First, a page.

The Soul’s Journey – Zen Biking

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It is a beautiful Vancouver Fall day. After five days of relentless rain we’re having a gorgeous end to October. I wondered about a bike ride but my last experience had been painful. My bike seemed sluggish and even heavier than usual more like a lumbering rhino than a spirited charger. I had put it down to the colder temperatures and my own lack of practice. Finally I decided a lethargic bike and reluctant rider were better than going to the gym so I dressed warmly and unlocked the restraining padlock. It occurred to me that the tires could have lost some air since summer and when I checked the front it definitely felt soft. To my surprise each tire required sixty strokes of my floor pump. These tires were seriously under inflated.

Flying Like a Gazelle

Finally I was ready to go. I felt the difference immediately. It was dramatic – my lumbering rhino had become a gazelle. What a difference! My ride was relaxing and enjoyable, I could stay in a lower gear range and had time and desire to fully appreciate the beauty of a Fall day.

Rolling Resistance

It was only when I got home and did some research that I found that low tire pressure creates what is termed rolling resistance. This meant that each pedal stroke created less forward motion than usual so my ride was longer and much harder work. Tires naturally lose air over a season and in addition cooler temperatures result in lower tire pressure. During my ride I noticed myself begin to explore the symbolic nature of my experience. In order to eliminate this resistance I first had to check the tires, then I needed to pump and that resulted in air filling the tires. I began to reflect on the applications of this metaphor on the Soul Journey.

Breathe The Free Air My Friend

Air is of course a perfect synonym for breath. Frequently taking time to inhale a breath can change how we respond to any given situation. The parallel to my bike incident revealed itself. First I need check in. Then I have to respond by focusing attention to the breath and then I have do it.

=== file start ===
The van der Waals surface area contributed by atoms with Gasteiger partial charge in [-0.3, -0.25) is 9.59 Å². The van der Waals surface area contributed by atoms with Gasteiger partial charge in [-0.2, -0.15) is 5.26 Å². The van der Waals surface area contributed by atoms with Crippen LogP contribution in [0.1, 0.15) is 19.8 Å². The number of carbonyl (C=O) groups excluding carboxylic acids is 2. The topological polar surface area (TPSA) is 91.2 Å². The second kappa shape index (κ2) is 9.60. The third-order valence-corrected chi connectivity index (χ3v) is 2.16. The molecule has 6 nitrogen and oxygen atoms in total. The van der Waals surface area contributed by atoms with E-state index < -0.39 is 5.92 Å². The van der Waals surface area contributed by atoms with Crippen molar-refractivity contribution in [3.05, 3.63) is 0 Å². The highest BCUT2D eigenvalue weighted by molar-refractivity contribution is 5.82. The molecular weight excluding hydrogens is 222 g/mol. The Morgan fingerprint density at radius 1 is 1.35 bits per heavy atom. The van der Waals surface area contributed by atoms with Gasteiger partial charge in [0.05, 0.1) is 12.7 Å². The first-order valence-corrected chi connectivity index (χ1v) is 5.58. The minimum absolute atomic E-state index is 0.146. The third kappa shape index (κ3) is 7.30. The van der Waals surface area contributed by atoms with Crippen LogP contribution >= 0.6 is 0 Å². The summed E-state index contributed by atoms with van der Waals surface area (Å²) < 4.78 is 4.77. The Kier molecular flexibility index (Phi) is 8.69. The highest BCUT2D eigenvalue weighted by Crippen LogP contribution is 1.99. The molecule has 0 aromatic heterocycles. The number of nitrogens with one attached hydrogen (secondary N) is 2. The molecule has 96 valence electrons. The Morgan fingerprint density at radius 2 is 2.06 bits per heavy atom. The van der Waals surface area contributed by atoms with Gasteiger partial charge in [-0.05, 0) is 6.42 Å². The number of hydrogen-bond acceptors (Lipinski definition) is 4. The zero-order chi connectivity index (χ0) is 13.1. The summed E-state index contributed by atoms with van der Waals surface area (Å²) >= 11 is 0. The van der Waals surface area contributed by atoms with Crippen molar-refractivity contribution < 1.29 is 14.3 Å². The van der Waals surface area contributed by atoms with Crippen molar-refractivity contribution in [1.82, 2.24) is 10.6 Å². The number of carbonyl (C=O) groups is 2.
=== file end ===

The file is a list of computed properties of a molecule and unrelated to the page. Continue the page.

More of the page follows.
Finding Balance

It is a great practice to see how balanced you feel in the moment. First bring attention to the body, then take a few deep breaths and see what emerges. Occasionally I find my energy id too frenetic and I use the breath to ground myself. (As you breathe imagine you are a tree rooted to the ground.) Then do the same with how you are feeling. I find this particularly helpful when I am feeling inertia and lack of energy. As I bring attention to the breath I often hear the voice, “go for a walk” acting on this invariably enlivens me no matter how bad the weather. Next apply the same focus to your thoughts. Notice as you breathe what is distracting you – is there any negative self talk engaged? Then release it and let it go. Times like this I try and recall Don Miguel Ruiz’s four agreements: Don’t make assumptions, Don’t take it personally, Do your best, Be impeccable to your word.

One More Check-In

Finally my last check in is with the Soul, deeper self, the Force or whatever works for you. Checking in with the breath will often help me see how to connect with what I sometimes think of as “the ground of being”. It helps me remember to feed the Soul perhaps with poetry, a walk, beauty, music, a sacred text or sometimes just to browse through my Soul Journal the repository for mystical and meaningful moments in my life.

Rolling resistance does not just apply to bikes; it’s the force that prevents us from doing that which serves our best. So check-in, take some breaths and fly.

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